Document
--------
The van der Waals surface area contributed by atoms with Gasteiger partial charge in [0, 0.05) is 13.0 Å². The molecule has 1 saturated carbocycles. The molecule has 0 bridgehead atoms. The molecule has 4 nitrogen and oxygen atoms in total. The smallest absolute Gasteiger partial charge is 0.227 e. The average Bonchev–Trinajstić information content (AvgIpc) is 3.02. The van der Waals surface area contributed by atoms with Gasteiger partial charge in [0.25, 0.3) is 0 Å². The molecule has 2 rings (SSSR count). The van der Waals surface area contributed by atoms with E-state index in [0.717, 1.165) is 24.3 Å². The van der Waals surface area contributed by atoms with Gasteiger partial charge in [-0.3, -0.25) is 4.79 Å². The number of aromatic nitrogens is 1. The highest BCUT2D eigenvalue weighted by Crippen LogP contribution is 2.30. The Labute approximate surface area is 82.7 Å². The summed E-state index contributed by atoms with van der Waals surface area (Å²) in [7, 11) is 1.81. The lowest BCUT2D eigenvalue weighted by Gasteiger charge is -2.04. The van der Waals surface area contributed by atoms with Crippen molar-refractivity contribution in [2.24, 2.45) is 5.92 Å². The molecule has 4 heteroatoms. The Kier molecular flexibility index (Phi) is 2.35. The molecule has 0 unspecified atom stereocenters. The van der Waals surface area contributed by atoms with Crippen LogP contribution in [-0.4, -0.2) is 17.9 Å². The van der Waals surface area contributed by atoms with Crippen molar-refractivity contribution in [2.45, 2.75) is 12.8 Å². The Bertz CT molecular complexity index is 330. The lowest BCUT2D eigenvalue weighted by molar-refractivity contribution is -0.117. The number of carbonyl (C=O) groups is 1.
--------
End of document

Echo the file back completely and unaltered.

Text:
The van der Waals surface area contributed by atoms with Gasteiger partial charge in [0, 0.05) is 13.0 Å². The molecule has 1 saturated carbocycles. The molecule has 0 bridgehead atoms. The molecule has 4 nitrogen and oxygen atoms in total. The smallest absolute Gasteiger partial charge is 0.227 e. The average Bonchev–Trinajstić information content (AvgIpc) is 3.02. The van der Waals surface area contributed by atoms with Gasteiger partial charge in [0.25, 0.3) is 0 Å². The molecule has 2 rings (SSSR count). The van der Waals surface area contributed by atoms with E-state index in [0.717, 1.165) is 24.3 Å². The van der Waals surface area contributed by atoms with Gasteiger partial charge in [-0.3, -0.25) is 4.79 Å². The number of aromatic nitrogens is 1. The highest BCUT2D eigenvalue weighted by Crippen LogP contribution is 2.30. The Labute approximate surface area is 82.7 Å². The summed E-state index contributed by atoms with van der Waals surface area (Å²) in [7, 11) is 1.81. The lowest BCUT2D eigenvalue weighted by Gasteiger charge is -2.04. The van der Waals surface area contributed by atoms with Crippen molar-refractivity contribution in [2.24, 2.45) is 5.92 Å². The molecule has 4 heteroatoms. The Kier molecular flexibility index (Phi) is 2.35. The molecule has 0 unspecified atom stereocenters. The van der Waals surface area contributed by atoms with Crippen LogP contribution in [-0.4, -0.2) is 17.9 Å². The van der Waals surface area contributed by atoms with Crippen molar-refractivity contribution in [2.45, 2.75) is 12.8 Å². The Bertz CT molecular complexity index is 330. The lowest BCUT2D eigenvalue weighted by molar-refractivity contribution is -0.117. The number of carbonyl (C=O) groups is 1.